Attention, Wal-Mart investors: You'd better saddle up for a bumpy ride.
Shares of the world's largest retailer extended their year-to-date losses when they fell 3 percent on Tuesday, after the company reported weaker-than-expected second-quarter earnings and slashed its full-year outlook.
This marked the second straight quarter when Wal-Mart's profit fell short of expectations, as the cost of paying higher wages to its associates, investments in its online and in-store businesses, theft and the spoiling of fresh foods contributed to another decline in operating income—its sixth in the last seven quarters, according to Retail Metrics.
For patient investors, however, the quarter signaled a further improvement in Wal-Mart's domestic operations, including its best same-store sales result in three years, and a third consecutive quarter of higher traffic.
These improvements attest that the company's investments are already bearing fruit, and should drive profit higher in the long-term.
"When you're doing the things that Wal-Mart is doing, you're going to see some choppy earnings," said Moody's analyst Charles O'Shea. "This isn't a short-term story by any stretch of the imagination."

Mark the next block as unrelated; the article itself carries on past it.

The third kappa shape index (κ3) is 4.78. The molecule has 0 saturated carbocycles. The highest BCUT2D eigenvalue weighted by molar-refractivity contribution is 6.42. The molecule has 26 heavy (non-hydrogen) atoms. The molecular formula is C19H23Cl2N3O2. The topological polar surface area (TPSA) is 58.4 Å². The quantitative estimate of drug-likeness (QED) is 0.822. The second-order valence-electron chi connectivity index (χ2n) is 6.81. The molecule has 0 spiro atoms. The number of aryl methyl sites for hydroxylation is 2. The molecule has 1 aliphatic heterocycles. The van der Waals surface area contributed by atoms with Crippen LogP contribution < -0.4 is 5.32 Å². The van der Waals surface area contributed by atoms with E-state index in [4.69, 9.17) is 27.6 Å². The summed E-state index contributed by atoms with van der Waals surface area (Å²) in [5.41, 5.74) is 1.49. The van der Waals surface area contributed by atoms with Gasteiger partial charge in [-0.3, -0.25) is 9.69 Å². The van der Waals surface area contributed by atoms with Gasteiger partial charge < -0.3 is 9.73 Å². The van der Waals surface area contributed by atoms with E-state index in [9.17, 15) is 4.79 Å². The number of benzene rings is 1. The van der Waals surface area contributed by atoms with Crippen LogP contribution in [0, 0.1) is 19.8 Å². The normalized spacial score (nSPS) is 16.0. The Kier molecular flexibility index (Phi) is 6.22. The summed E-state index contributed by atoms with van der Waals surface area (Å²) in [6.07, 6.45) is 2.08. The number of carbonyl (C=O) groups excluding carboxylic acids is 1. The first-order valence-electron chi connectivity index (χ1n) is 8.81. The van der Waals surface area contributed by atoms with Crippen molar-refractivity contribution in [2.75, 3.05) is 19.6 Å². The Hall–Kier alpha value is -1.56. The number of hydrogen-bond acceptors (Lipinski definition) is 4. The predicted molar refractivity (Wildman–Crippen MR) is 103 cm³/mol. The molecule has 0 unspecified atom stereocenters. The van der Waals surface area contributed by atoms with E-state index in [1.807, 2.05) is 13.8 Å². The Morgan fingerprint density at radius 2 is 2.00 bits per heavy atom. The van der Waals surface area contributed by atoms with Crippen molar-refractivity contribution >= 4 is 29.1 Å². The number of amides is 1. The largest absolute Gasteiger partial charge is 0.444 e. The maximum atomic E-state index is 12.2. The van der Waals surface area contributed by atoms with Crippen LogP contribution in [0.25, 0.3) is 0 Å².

Walmart U.S. CEO Greg Foran openly admitted to investors that the aforementioned costs, along with lower-than-expected reimbursements in its pharmacy business, "will present continuing profit challenges for the remainder of the year."
Following the company's decision to raise wages for its store employees to a minimum $9 an hour—a change that took place in April—Wal-Mart said pay increases, training costs and additional store hours will decrease its earnings per share by 24 cents this year. This impact will continue to be felt next year, when the retailer will boost employee pay to $10 an hour for many workers.
The company also quantified a hit of 6 to 9 cents a share this year to improve its Web operations. Although these investments will cause short-term pain for the stock, they're critical to the long-term health of the retailer—something investors are already starting to see come through in its results.
For example, as Foran has placed a greater emphasis on keeping more registers open during peak shopping hours, better-maintaining its stores and ensuring shelves are well-stocked, traffic at its U.S. stores rose 1.3 percent during the quarter. Similarly, same-store sales grew 1.5 percent.